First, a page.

|First 50,000 MAU||$0/Monthly active users||$0/Monthly active users|
|More than 50,000 MAU||$0.00325/Monthly active users||$0.01625/Monthly active users|
Identify appropriate licensing for calling, Phone System, and resource accounts
When considering calling in Microsoft Teams, there are two potential topologies that can be considered: Calling Plans or Direct Routing. Before choosing either of these, a PhoneSystem license is required to enable Phone features for each user. Once that is in place, the user can be configured to use either Calling Plans or Direct Routing.
Microsoft Teams Calling Plans allow you to essentially use Microsoft as your phone provider. You purchase Domestic / International Calling Plans from Microsoft which provide a pool of minutes for domestic or international calling respectively. This pool of minutes is shared among all users assigned a calling plan license in the region. For a user to be configured for Calling Plans they need:
- A Teams License
- A PhoneSystem License
- A Calling Plan add-on License
Microsoft Teams Direct Routing leverages a Session Border Controller (SBC) appliance to allow organizations to use their own provider and route traffic to Microsoft Teams. Call costs are managed by the provider. When using Direct Routing, the following licenses are required:
- A Teams License
- A PhoneSystem License
Another method of connection, similar to Direct Routing is Operator Connect. Operator Connect allows certain supported providers to manage their connection to Microsoft Teams on your behalf. This is managed via your provider and requires the following licensed:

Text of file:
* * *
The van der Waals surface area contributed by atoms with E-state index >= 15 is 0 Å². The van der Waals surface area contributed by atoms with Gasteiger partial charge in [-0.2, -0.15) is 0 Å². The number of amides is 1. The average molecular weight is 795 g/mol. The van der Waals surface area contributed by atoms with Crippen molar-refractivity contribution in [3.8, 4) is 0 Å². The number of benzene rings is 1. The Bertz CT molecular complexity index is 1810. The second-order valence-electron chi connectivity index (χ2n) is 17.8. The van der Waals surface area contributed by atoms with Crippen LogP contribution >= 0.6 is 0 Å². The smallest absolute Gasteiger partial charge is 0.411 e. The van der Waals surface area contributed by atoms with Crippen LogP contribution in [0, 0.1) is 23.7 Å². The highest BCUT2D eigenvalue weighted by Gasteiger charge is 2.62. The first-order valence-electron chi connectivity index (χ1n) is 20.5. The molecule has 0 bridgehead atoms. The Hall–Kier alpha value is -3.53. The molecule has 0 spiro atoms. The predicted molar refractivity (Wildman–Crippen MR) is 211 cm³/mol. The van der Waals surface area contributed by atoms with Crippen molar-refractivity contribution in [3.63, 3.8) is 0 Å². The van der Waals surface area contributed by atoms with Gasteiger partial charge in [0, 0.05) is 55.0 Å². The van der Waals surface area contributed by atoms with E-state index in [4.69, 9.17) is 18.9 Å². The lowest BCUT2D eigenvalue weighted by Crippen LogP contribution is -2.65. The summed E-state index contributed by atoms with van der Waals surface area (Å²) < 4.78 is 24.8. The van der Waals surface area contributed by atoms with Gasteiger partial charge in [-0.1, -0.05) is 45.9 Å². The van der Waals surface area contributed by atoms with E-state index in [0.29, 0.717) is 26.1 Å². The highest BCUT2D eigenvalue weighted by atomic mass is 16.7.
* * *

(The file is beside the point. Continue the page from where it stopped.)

- A Teams License
- A PhoneSystem License
Additionally, in order to host meetings and allow phone dial in, a user must be licensed with an Audio Conferencing add-on license.
Resource accounts which are used for resources such as Call Queues and Auto Attendants also require a PhoneSystem license but unlike regular users, this is a PhoneSystem – Virtual User license which does not carry additional cost.
Identify appropriate licensing for Microsoft Teams Rooms and Common Area Phones
Microsoft Teams Rooms (MTR) offer two different licensing SKUs for MTR accounts, Standard and Premium. The main difference here is that with Premium licensing, your rooms become fully Microsoft managed. That means everything from monitoring of the health of MTRs to proactive updates and remediation, all of the things you would need to manage on your rooms yourself under standard. The features in both license SKUs are shown in Figure 2.
More details on the ins and outs of MTR Premium can be found here.
Common Area Phones (CAP) are phone devices that sit in shared areas such as reception or a canteen for generic use. They do not require users to sign in and have their own resource account created and number assigned. Like MTRs, Common Area Phones have a separate license SKU. They do not need any PhoneSystem licenses, just the Common Area Phone license alone covers the PhonSystem capabilities however if you plan on using Calling Plans, the resource account will need a Calling Plan assigned.
Identify appropriate licensing for apps in Microsoft Teams
Teams apps can be extremely useful to extend out the functionality of Teams using third party ISVs. There are a huge number of free apps available and also some premium apps which require vendor licensing. This licensing is not specifically Teams licensing however it is managed through Teams. Within the TAC, you can search the catalog of available apps under “Teams Apps” -> “Manage Apps” and under the “Licenses” column of a particular app you will see if there are licenses available to purchase. Selecting the app will allow you to navigate to the “Plans and Pricing” details to purchase licenses (Figure 3).
Once purchased, these licenses can be assigned to users just like any other licenses however billing will be managed by the 3rd party vendor.
In this post I looked at the different licensing requirements in Microsoft Teams and how the different features are split among each SKU. As I said at the start of this post, licensing is not exactly exciting but it’s important to understand how it all comes together. In the next post I will go through the planning involved in Teams security services. For a really well put together license breakdown, make sure to bookmark https://m365maps.com/ and take a look at the Teams app also!